From:  Crash! <Crashing@work.edu>
Date:  11 Feb 2011 09:49:35 Hong Kong Time
Newsgroup:  news.mozilla.org/netscape.public.mozilla.browser
Subject:  

Microsoft Readies New Browser w more Privacy Controls

NNTP-Posting-Host:  71.142.9.117

Microsoft Readies New Browser w more Privacy Controls

Good!  Ever since I switched to FF I've been missing
Netscape's cookies handlers/filters etc. 

I've also noticed that MS is far safer to browse with, 
(but that could just be cuz the *defaults* are stricter, and
I hardly use it, I might not be able to handle such
strict security constantly, all the time.)
Wow what a role reversal!!!   

I hope now Moz will reconsider using Netscape's cookies
handlers/filters etc.   The current ones are too
all-or-nothing.  Either too strict, or too loose.
No doubt the Corps luvs that, since it forces
too-loose browsing. That's close to a deal-breaker.

I'm now forced to use a script blocker which is too clumsy 
with too crude/course settings too.  
 
==============
Now, Internet Explorer accounts for 56% of the market, while
Mozilla Corp.'s .....
===========

Microsoft Readies New Browser Version With More Privacy Controls
Wall Street Journal      * FEBRUARY 10, 2011, 5:30 P.M. ET
http://online.wsj.com/article/BT-CO-20110210-719829.html

 SAN FRANCISCO (Dow Jones)--Microsoft Corp. (MSFT) made an
almost-finished version of its latest Internet Explorer browser
available for download on Thursday, a move that comes as the
software giant tries to bolster its sagging position in the
software that helps users navigate the Web.

The release candidate of Internet Explorer 9, which has been in
development for over a year, takes advantage of hardware
acceleration technology to help Web pages play multimedia content
faster and more smoothly. The browser also has built-in privacy
features that allow users to more fully control which sites are
tracking their movements on the Web.

IE9, as the browser is informally known, will work only with
Microsoft's Vista and Windows 7 operating systems. A final
version of the browser is expected to be released within weeks.

The new version of Internet Explorer comes as Redmond,
Wash.-based Microsoft battles to preserve its slipping share of
the market for browsers, a software category it has historically
dominated, sometimes with a share of more than 90%. Now, Internet
Explorer accounts for 56% of the market, while Mozilla Corp.'s
Firefox has nearly 23% and Google Inc.'s (GOOG) Chrome browser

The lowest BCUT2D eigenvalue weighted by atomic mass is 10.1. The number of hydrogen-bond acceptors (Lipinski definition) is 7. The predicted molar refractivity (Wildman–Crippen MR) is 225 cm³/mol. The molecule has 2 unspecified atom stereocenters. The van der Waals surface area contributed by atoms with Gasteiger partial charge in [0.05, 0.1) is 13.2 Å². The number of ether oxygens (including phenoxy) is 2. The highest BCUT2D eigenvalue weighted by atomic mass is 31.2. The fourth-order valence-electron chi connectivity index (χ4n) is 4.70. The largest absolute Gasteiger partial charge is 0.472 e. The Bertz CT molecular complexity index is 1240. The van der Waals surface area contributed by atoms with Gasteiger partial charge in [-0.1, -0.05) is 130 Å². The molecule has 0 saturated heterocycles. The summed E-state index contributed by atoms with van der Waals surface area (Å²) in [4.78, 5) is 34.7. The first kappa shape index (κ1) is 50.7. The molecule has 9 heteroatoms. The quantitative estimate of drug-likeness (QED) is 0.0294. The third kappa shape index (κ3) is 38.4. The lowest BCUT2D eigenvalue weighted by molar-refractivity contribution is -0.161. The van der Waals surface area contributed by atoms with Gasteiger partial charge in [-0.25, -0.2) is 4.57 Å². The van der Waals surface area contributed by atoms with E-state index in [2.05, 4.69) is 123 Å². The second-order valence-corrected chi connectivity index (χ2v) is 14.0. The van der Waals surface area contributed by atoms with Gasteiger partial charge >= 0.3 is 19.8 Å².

about 11%, according to Net Applications.

As with other versions of Internet Explorer, ....

....

...E9, which uses a new technology known as HTML5, loads and play
Web pages quickly because it takes advantage of the graphics
processing unit inside a computer, something previous browsers
didn't do. IE9 can use both the graphics processor and the
central processing unit, allowing it to render Web pages with
more speed and power.

"The more operations you can move to the GPU, the more
performance you can get from the CPU," said Rob Mauceri, a senior
engineer on the IE9 team.

The browser also addresses growing concerns over the amount of
private information that is collected each time a Web user visits
a site. Because most websites are made up of material provided
from other websites, users can end up providing their information
to scores of different companies each time they visit a page.

Some of these companies then follow users across the Web.

IE9 has an opt-in tracking protection feature that allows users
to employ lists of websites recommended for blocking. Once the
lists are installed, they are updated automatically.

The lists are provided by four partner groups: Abine Inc.,
EasyList, PrivacyChoice and TRUSTe Inc.

Microsoft shares, which trade roughly where they did a decade
ago, fell 1.7% to $27.50 in Thursday trading.

-By Andrew Morse, Dow Jones Newswires; 415-439-6402;
andrew.morse@dowjones.com 




===========
  IE9 »
SanDiego.co...
Microsoft sends IE9 'do-not-track' tech to W3C
Register - 23 minutes ago

Microsoft has submitted its "do not track" browser technology to
the World Wide Web Consortium (W3C) for adoption as a industry
standard.


http://www.theregister.co.uk/2011/02/11/ie9_privacy_controls_web_standard/

The software giant's Tracking Protection technology – unveiled in
December and due in the next version of Internet Explorer – is
designed to let users of IE decide what information advertisers
are allowed to learn about them during web browsing and internet
searches.